Opinion

Editorial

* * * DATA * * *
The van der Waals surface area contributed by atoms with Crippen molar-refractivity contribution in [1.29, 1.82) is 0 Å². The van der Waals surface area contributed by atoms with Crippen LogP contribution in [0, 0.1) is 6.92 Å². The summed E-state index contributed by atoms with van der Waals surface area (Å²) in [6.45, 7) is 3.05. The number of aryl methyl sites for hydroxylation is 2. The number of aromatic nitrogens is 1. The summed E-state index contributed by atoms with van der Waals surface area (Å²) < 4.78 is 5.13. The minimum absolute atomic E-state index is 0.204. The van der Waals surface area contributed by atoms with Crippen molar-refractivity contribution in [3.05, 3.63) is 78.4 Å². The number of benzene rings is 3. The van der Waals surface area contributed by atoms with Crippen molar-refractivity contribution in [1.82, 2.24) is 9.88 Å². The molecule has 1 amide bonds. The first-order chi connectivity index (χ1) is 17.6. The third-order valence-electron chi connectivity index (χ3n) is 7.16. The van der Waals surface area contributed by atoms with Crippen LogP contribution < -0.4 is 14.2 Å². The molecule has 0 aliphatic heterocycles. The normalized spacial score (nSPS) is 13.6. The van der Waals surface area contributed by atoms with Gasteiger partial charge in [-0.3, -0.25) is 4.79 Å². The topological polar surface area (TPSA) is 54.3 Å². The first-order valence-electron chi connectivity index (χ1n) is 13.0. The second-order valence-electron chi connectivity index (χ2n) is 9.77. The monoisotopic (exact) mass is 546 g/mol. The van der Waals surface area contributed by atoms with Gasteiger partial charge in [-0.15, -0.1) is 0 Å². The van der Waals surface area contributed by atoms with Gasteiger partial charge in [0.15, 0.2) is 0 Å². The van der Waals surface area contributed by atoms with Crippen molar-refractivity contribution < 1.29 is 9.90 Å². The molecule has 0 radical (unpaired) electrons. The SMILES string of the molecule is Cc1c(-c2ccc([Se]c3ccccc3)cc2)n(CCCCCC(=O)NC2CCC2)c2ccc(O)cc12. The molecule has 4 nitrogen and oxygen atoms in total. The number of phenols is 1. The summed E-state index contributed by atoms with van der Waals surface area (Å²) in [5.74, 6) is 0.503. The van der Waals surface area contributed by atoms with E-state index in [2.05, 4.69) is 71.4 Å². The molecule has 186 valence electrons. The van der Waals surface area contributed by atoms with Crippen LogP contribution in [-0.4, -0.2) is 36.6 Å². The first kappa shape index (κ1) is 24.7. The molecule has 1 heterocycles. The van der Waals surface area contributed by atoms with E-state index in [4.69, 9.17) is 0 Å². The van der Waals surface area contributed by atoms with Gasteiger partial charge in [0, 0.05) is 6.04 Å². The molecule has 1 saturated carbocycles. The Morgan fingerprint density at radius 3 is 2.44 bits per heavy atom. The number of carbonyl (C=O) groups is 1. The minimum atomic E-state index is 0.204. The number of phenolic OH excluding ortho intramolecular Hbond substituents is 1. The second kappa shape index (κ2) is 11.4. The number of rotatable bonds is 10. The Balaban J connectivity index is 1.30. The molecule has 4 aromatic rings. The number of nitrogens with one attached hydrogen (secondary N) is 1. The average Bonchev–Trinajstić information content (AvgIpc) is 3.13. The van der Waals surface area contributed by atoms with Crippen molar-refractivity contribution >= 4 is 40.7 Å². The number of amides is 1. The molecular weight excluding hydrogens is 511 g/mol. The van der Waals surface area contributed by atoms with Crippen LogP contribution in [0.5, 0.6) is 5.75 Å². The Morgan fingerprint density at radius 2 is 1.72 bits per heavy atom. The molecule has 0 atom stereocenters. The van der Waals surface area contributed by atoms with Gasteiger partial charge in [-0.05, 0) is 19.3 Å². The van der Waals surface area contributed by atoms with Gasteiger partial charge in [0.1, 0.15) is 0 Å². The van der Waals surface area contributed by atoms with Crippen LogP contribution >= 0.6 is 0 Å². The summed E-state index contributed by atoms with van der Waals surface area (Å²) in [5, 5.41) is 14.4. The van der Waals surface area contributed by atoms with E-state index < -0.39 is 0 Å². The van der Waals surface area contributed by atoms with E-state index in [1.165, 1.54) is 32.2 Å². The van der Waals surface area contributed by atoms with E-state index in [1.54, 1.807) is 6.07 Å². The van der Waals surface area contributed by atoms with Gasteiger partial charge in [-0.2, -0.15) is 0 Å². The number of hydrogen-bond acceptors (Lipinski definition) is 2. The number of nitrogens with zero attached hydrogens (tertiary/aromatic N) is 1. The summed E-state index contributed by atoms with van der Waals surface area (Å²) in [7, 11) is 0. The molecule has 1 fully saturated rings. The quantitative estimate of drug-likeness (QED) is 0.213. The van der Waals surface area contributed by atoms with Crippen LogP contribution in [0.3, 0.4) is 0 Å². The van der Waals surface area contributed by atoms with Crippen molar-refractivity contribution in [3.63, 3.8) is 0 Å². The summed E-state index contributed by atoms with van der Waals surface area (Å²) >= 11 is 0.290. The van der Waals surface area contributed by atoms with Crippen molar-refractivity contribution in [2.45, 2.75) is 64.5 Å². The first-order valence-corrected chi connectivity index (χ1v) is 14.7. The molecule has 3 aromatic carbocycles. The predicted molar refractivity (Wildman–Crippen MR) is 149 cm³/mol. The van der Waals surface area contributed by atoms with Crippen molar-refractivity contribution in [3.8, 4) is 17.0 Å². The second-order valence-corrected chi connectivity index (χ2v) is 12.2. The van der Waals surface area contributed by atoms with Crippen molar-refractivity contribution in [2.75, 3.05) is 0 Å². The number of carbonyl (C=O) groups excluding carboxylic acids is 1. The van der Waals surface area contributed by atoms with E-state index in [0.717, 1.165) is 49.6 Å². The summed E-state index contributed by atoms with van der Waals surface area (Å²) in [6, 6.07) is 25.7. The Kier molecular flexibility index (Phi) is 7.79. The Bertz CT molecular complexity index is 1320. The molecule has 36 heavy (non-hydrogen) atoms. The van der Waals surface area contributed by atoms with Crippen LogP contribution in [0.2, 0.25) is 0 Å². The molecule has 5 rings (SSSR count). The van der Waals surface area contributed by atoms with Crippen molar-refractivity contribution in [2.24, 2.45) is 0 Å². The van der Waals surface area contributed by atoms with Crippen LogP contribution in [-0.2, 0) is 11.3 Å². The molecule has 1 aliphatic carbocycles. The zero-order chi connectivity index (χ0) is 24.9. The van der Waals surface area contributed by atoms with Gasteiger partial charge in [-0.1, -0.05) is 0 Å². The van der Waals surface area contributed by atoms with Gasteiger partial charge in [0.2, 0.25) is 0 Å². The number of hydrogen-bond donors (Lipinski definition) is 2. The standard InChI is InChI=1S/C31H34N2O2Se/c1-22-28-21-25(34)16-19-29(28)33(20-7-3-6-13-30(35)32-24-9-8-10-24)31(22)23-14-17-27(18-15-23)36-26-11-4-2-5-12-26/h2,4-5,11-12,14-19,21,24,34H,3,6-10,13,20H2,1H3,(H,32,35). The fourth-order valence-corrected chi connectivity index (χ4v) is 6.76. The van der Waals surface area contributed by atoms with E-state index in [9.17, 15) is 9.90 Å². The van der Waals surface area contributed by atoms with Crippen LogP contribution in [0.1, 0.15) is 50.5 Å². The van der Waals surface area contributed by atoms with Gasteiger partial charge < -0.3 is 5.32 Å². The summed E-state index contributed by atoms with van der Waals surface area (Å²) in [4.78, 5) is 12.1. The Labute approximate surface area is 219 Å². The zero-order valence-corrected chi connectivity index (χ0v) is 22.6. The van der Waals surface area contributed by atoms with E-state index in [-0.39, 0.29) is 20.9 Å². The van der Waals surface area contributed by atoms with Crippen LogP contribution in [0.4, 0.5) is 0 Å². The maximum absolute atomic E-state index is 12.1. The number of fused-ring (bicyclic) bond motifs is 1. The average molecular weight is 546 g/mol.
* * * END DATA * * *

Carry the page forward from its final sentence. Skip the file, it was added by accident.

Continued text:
"Two South Whidbey women bravely went public last week with complaints that they had seen pornography while visiting the Freeland Library. Sad to say, the same thing could, and probably has, happened at Sno-Isle's many other library branches in Island and Snohomish counties.Sno-Isle's board of directors, which apparently meets in some ivy covered tower at the headquarters in Marysville, decided that barring pornographic Internet Web sites from library access would be a form of censorship. This caused some public concern, so a compromise of sorts was reached in which at least one computer at each library would be equipped with software to filter out porn sites. This way, those adamantly against viewing porn would have a place to use the Internet.The remaining computers are fitted with privacy screens, which make the monitors difficult for anyone other than the user to view. Obviously, the two women's experiences in Freeland show that the privacy screens aren't adequate. In both cases, they inadvertently saw porn that was being viewed by men sitting at the computer terminal.However, the issue here is not the efficacy of privacy screens. The issue is that the Sno-Isle board freely allows access to pornographic Web sites in its publicly funded libraries. This policy is itself obscene. Parents can no longer send their children to the library knowing it's a safe, decent, educational place to spend an hour or two. Other kids could well be looking at porn sites, as could any adult, including the proverbial and possibly dangerous dirty old man.Hundreds of South Whidbey citizens have volunteered untold hours and dollars to help provide excellent libraries in Freeland, Langley and Clinton. Not one of those volunteers ever said they were working to make porn available to the men, women and children of Island County. All three libraries are staffed by excellent, caring people, who are saddled with carrying out this indefensible porn policy adopted by the board.The fact is, porn should not be available to anyone at the public libraries. If Internet filtering software means some legitimate research sites are blocked out, that's too bad. The research can be done elsewhere or, if worse comes to worse, the researcher can check out a book.If the Sno-Isle board does not change its Internet porn policy, the library system, beloved by thousands in Island County, could quickly lose public support. Since Sno-Isle depends on voter-approved property taxes to survive, this issue if unresolved is a threat to our library system."

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